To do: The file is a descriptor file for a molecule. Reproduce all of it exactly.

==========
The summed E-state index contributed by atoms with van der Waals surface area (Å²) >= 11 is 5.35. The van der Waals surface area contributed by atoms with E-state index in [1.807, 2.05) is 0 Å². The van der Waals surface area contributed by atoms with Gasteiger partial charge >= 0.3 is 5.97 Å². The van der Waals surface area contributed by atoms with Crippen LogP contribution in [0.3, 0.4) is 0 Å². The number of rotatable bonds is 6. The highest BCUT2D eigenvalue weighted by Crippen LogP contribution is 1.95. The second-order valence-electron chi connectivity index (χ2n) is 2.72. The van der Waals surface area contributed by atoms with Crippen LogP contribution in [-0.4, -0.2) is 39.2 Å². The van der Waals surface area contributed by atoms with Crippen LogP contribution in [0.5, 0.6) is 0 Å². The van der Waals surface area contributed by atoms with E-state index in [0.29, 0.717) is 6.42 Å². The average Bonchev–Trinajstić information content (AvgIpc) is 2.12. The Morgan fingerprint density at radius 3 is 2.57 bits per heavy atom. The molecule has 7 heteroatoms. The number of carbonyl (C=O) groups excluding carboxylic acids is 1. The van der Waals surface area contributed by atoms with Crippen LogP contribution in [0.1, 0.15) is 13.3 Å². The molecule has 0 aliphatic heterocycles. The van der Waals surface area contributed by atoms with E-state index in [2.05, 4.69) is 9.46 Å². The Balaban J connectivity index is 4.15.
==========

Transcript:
The summed E-state index contributed by atoms with van der Waals surface area (Å²) >= 11 is 5.35. The van der Waals surface area contributed by atoms with E-state index in [1.807, 2.05) is 0 Å². The van der Waals surface area contributed by atoms with Gasteiger partial charge >= 0.3 is 5.97 Å². The van der Waals surface area contributed by atoms with Crippen LogP contribution in [0.3, 0.4) is 0 Å². The number of rotatable bonds is 6. The highest BCUT2D eigenvalue weighted by Crippen LogP contribution is 1.95. The second-order valence-electron chi connectivity index (χ2n) is 2.72. The van der Waals surface area contributed by atoms with Crippen LogP contribution in [-0.4, -0.2) is 39.2 Å². The van der Waals surface area contributed by atoms with Crippen LogP contribution in [0.5, 0.6) is 0 Å². The van der Waals surface area contributed by atoms with E-state index in [0.29, 0.717) is 6.42 Å². The average Bonchev–Trinajstić information content (AvgIpc) is 2.12. The Morgan fingerprint density at radius 3 is 2.57 bits per heavy atom. The molecule has 7 heteroatoms. The number of carbonyl (C=O) groups excluding carboxylic acids is 1. The van der Waals surface area contributed by atoms with Crippen LogP contribution in [0.1, 0.15) is 13.3 Å². The molecule has 0 aliphatic heterocycles. The van der Waals surface area contributed by atoms with E-state index in [2.05, 4.69) is 9.46 Å². The Balaban J connectivity index is 4.15.